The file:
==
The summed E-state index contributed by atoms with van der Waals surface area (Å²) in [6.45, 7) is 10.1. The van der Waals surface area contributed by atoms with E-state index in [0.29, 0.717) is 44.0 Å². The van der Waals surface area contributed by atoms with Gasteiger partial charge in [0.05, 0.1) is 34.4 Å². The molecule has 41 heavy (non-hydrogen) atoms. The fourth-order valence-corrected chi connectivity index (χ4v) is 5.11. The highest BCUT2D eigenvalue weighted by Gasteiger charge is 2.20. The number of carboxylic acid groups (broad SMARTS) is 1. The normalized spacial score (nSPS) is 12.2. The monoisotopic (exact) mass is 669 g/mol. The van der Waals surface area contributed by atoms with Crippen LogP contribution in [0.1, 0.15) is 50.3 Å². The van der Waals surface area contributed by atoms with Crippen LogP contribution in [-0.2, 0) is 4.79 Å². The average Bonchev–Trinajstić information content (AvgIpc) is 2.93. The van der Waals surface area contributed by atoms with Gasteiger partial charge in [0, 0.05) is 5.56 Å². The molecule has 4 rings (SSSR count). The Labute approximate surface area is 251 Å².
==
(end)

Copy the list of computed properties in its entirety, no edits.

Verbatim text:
The summed E-state index contributed by atoms with van der Waals surface area (Å²) in [6.45, 7) is 10.1. The van der Waals surface area contributed by atoms with E-state index in [0.29, 0.717) is 44.0 Å². The van der Waals surface area contributed by atoms with Gasteiger partial charge in [0.05, 0.1) is 34.4 Å². The molecule has 41 heavy (non-hydrogen) atoms. The fourth-order valence-corrected chi connectivity index (χ4v) is 5.11. The highest BCUT2D eigenvalue weighted by Gasteiger charge is 2.20. The number of carboxylic acid groups (broad SMARTS) is 1. The normalized spacial score (nSPS) is 12.2. The monoisotopic (exact) mass is 669 g/mol. The van der Waals surface area contributed by atoms with Crippen LogP contribution in [0.1, 0.15) is 50.3 Å². The van der Waals surface area contributed by atoms with Crippen LogP contribution in [-0.2, 0) is 4.79 Å². The average Bonchev–Trinajstić information content (AvgIpc) is 2.93. The van der Waals surface area contributed by atoms with Gasteiger partial charge in [0, 0.05) is 5.56 Å². The molecule has 4 rings (SSSR count). The Labute approximate surface area is 251 Å².